Shackleton's Way, Leadership Lessons from the Great Antarctic Explorer by Margot Morrell and Stephanie Capparell is perhaps my favorite book on leadership. Read the book first then rent the movie.

jhack's picture the action figures!

This forum is for thoughtful discussions of business books, not for shilling them.


HMac's picture

One drawback about not being able to see how many posts someone's made, or how long they've been a member: it's harder to spot the spammers (Member since: today; Number of Posts:1)


tradesylver's picture

My only question to either of you gentlemen is did you read the book before posting your comments? Maybe if you had read the book we could have had a thoughtful discussion on what made Shackleton's leadership qualities worthy of several publications and documentaries.

Frankly, it is disappointing to find this kind of attitude amoung some of the membership of this website. To answer your question Hugh, yes I am new to this website.


jhack's picture


I'm sorry. I jumped to a conclusion. No, I've not read the book.

What about the book made you so enthusiastic?


Mark's picture
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John, you jumped to a conclusion. Okay, apology accepted.

Bob - are you here to advert the book, or are you here to join us for the whole scope of management life? Your second omment is unwisely vague, it seems to me.

All - full disclosure - I read it and thought it a good story, but not great leadership lessons. I generally find single instance inductive reasoning invalid... But it is a lovely story, and courage and humility are always not just good, but right.


tradesylver's picture

John, no problem handshakes around. Thanks...

Mark, I was introduce to Shackleton throught the Herman Wells leadership class at Indiana University . It was one of the leadership lessons that the prof thought worthwhile to study. I found that this style of leadership squared with my ideals of leadership. I find the ideals expressed here align with my philosophy so much so I felt it was worthwhile to invest in a full membership.

Just short history, I too was military, Navy from 73 to 77 as an enlisted man and then again in the National Guard 94 to 98. In 95 I went to work for a rural electric cooperative. In 97 I decided I wanted to manage an electric co-op an went to school nights for 9 1/2 years to get my undergrad in business and then a master. My dream just came true and was hired by an electric co-op in Up-State New York. I've been here three weeks now and trying to get my family moved from Indiana.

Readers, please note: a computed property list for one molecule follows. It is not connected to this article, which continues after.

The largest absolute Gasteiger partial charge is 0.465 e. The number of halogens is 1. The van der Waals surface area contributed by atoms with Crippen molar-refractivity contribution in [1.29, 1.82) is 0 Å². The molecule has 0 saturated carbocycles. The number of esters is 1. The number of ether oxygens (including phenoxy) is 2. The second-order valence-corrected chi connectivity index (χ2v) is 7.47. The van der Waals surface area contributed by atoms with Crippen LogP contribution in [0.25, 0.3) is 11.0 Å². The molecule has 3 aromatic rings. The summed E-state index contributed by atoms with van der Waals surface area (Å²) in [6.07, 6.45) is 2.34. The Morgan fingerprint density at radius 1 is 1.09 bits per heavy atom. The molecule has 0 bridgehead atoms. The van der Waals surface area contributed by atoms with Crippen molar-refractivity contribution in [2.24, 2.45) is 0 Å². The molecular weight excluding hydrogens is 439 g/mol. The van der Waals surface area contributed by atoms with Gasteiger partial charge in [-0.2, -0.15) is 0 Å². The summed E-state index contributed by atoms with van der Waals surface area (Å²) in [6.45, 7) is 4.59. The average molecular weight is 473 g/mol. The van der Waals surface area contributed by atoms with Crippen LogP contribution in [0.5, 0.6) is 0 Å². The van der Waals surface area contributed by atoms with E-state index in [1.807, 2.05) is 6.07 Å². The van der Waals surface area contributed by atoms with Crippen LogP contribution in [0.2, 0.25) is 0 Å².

I stumbled across this website by purchasing a Zune and searching through the podcasts I found your website. Liked it, been listening to your broadcasts for about two months now.

There are plenty of challenges here and your podcasts have been very beneficial in how I am approaching each of my direct reports. And so have many of the postings in the forums. So, I'm here to learn, and participate and share my experiences. What I have learned in these past three weeks is that no amount of schooling, reading books or even lower level management positions really prepared me for sitting in the corner office, it's different view from behind that desk. However, I'm sticking to your 90 day plan.

I'm off to New Orleans in a couple of hours for the NRECA's annual meeting and I have listened to your podcast twice on packing. One Redoxx Air Boss carry on bag with everything I need for four days.

I've rambled on long enough.

John, thanks...I look forward to sharing with you.

Bye for now,


tradesylver's picture

Must bounced the return key twice...sorry

Mark's picture
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Well said all!

Beat Navy!


Glenn Ross's picture

Long interested in Shackleton,I was intrigued by the original post in this thread. Not knowing whether it was truly a spammer, I reserved the book from our local library. Sitting in a concert hall prior to my son's concert the other night, I skimmed the book.

I give it 3 stars out of 5.

If you are new to management, or want to re-evaluate how you practice, and you enjoy business books that tell a story, you may find this book relevant. Especially if you enjoy reading history or biography.

Each of the leadership principles is illustrated by a story. You can either read the book like a novel, or speed read it since each principle is in bold print. Think of the book as a checklist hidden within a story.

In their recent podcast on project management M & M made the point about how important it is to select your team members. Although it doesn't appear in the book, I thought you would find the ad Shackleton placed in newspapers when recruiting for one of his polar expeditions amusing:
Men wanted for hazardous duty. Small wages, bitter cold, long months of complete darkness, constant danger, safe return doubtful. Honor and recognition in case of success.

Hey, Mark, it was much better than The Knowing-Doing Gap:-)

I'll be listening....


terrih's picture

I LOATHE business books that [attempt to] tell a story, so I probably won't get around to this one.